Data Journalism Can Give Us A Unique Story Which Nobody Has, Says Guardian’s Data Projects Editor, Caelainn Barr
Sangram Aglave, Contributing Editor, Technology at BW Businessworld caught up with her through an audio conference to capture her thought leadership on the topic of Data Journalism
Caelainn Barr is an award-winning data journalist at The Guardian and is its Data Projects Editor. Sangram Aglave, Contributing Editor, Technology at BW Businessworld caught up with her through an audio conference to capture her thought leadership on the topic of Data Journalism. Edited excerpts from the interview below
What is Data Journalism?
Data journalism is using data to inform an audience. The story could be both visual or textual. Data Journalism is not all that different from any other form of journalism. The only thing that varies is that the source of your information is data which can be structured or unstructured. Everything else remains the same.
Is Data Journalism new?
Data Journalism is new in some regards, but it has been around for a while. People were using social science methods to understand how society works in newsrooms back in the ’60s and ’70s; Philip Meyer was an early pioneer of data and computing-based Journalism. But yes, it has grown massively in the last few years.
Will data replace opinion?
I don’t think Data will replace opinion. There is excitement around Data Journalism through this idea that data can provide us with a set of facts which would form an empirical basis for a story, but the reality is that no matter what the basis of the story is, people will always debate it or have different political and philosophical viewpoints on the way the world should be. Data can certainly help us to be more informed about how we talk about specific social issues for e.g. adoption, sexual abuse or crime. A lot of time we use data to inform our decision making and as journalists, we should also do the same to better inform our audiences.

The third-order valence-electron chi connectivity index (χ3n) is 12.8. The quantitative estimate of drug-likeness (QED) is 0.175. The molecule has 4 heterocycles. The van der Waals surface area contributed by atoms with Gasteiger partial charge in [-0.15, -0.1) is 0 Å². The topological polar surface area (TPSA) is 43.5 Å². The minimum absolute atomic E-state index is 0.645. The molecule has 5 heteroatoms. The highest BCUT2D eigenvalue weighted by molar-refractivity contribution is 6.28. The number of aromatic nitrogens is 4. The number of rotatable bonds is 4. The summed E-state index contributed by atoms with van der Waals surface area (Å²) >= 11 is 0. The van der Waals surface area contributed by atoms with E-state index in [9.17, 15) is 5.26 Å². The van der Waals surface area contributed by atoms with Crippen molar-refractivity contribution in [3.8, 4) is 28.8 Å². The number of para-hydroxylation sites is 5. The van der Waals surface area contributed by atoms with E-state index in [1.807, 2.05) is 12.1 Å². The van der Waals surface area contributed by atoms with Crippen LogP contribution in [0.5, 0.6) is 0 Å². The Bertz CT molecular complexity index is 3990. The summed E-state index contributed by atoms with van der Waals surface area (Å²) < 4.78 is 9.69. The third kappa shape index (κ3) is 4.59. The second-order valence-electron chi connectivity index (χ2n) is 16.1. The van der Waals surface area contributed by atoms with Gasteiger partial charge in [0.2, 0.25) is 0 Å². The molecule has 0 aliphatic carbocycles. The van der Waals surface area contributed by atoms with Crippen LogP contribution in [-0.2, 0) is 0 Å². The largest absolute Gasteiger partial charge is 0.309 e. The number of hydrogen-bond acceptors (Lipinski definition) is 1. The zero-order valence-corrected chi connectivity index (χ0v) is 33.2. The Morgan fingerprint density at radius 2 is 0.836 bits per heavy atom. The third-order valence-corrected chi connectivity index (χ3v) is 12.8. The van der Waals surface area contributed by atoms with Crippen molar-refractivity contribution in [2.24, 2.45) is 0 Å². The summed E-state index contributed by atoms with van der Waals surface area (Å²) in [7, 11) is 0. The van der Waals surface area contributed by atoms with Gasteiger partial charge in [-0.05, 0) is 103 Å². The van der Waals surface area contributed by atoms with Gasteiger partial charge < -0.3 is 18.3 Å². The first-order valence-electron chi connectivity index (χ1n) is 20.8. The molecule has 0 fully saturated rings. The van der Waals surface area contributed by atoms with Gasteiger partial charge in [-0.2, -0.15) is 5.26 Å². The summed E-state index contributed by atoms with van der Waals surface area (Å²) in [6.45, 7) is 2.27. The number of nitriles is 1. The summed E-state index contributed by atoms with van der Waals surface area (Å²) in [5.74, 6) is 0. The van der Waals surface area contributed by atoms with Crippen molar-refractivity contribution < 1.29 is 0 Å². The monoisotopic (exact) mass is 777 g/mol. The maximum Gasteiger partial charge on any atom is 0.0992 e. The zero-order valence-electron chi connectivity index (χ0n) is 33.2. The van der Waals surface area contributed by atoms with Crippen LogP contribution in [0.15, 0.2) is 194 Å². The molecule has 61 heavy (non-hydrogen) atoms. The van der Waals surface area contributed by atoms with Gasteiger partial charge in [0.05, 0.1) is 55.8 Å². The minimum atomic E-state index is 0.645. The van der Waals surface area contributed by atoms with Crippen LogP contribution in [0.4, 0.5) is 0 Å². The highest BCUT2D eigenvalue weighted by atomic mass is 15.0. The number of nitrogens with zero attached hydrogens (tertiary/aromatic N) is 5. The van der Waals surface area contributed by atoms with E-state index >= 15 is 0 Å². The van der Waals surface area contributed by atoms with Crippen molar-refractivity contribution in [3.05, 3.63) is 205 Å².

Can data be neutral?
Data is only ever as good as the process by which it is collected. Like anything else, it gives us a snapshot of life or a situation and is not necessarily neutral. One example is crime figures if in crime statistics we only gather information about people’s age and not their ethnicity we may be missing the full picture of how crime impacts one section of society more than another. As a society, we often make political decisions in how we gather data. And therefore, not all data is neutral. As journalists, we should try to gather all types of information and understand it and present it in an accurate and balanced way. Data is not infallible by any means.
Has the Open data movement led to secular data access?
As taxpayers and citizens, we pay money to governments to provide services. This often involves gathering information about us, which is interpreted to develop evidence-based policies. The idea behind open data is that we should have a right to access, use and share the data collected by Government agencies to query and understand our society better. It is not just journalists who should have access to this data but also citizens and academics. Open Data can allow us to have a much more informed discussion about the current state of society and how we want it to be.
What makes a good data journalist?
Caelainn: Most of the journalists I work with come from an Arts background and have taught themselves Excel and how to code in languages including R and Python. What’s more important for me as an Editor is somebody who can see a story. You can have lots of technical skills, you could be an amazing coder, but if you cannot get your head around what makes a story, then the analysis may miss the point. Primarily what I look for when hiring people into my data team is somebody who has a journalistic nose, somebody who can spot a story, someone who knows what makes a story, someone with a journalist’s sense of enquiry. Data skills move on all the time and can be learnt and developed but the sense of what makes a story remains constant regardless of time.
How to fund data journalism projects?
Caelainn: Data Journalism is not the cheapest way of producing journalism. The time it takes to produce a story is often longer which means the team may not produce a story every day but the content is unique. So, Data journalism does require investment, but it also pays off in the long run as it can give us a story no one else has and build trust in our journalism.
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